A potential target for breast cancer therapy has been identified by researchers.
Overexpression or hyperactivation of ErbB cell-surface receptors drives the growth of many breast cancers. Drugs, like Herceptin, that block the receptors' signals halt tumor progression in some patients.
However, not all patients' tumors respond, with some becoming resistant over time. Different drugs that interfere with other steps in the signaling pathway may improve the response of patients, yet little is known about these molecules.
Now, Marcelo G. Kazanietz, professor of Pharmacology at the University of Pennsylvania School of Medicine and colleagues, report that a protein called P-Rex1 is crucial for signal transmission from ErbB receptors.
They found that P-Rex1 is overexpressed in nearly 60 percent of breast cancer samples tested and patients whose tumors express P-Rex1 were more likely to develop metastasis, compared with those whose tumors did not express P-Rex1.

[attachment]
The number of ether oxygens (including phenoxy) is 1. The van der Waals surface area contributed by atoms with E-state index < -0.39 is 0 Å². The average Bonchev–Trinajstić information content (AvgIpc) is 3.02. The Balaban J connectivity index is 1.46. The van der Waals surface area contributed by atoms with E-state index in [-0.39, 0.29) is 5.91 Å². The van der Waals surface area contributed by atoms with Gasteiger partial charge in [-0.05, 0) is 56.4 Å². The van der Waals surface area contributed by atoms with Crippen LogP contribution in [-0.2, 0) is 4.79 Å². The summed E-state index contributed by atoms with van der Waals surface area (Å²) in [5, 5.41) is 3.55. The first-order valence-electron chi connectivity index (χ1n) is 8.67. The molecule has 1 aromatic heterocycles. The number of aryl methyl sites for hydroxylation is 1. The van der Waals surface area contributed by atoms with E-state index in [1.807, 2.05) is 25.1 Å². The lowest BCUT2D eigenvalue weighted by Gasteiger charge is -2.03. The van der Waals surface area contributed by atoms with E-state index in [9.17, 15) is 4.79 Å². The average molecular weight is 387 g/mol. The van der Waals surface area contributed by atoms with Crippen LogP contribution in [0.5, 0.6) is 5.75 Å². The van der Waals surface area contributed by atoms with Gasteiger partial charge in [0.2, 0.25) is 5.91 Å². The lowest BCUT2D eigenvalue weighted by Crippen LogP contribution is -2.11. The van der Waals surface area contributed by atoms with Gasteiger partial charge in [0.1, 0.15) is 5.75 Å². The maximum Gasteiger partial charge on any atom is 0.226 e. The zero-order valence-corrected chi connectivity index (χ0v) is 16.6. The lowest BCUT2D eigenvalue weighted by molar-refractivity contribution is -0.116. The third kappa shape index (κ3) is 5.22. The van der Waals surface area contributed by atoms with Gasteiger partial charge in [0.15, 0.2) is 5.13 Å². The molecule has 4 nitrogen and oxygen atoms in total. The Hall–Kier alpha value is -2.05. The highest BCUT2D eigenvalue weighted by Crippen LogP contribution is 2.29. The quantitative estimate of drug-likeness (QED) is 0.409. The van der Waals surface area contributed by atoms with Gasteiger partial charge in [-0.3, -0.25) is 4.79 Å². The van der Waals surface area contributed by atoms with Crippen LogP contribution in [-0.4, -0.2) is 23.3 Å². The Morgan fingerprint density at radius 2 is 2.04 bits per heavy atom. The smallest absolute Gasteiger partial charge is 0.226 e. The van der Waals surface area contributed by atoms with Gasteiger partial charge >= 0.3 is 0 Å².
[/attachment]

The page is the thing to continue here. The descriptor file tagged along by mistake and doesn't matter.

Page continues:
The team also found that P-Rex1 is present in some breast tumors, particularly those that express the Her2/neu receptor or estrogen receptor and belong to the luminal subtype.
P-Rex1 may be important for several other cancer-promoting pathways. For example, estrogen-receptor signaling also appears to rely on P-Rex1, which means that targeted inhibitors of P-Rex1 might improve responses to anti-estrogen therapies such as tamoxifen.
The team's research is featured on the cover of the December 22 issue of Molecular Cell.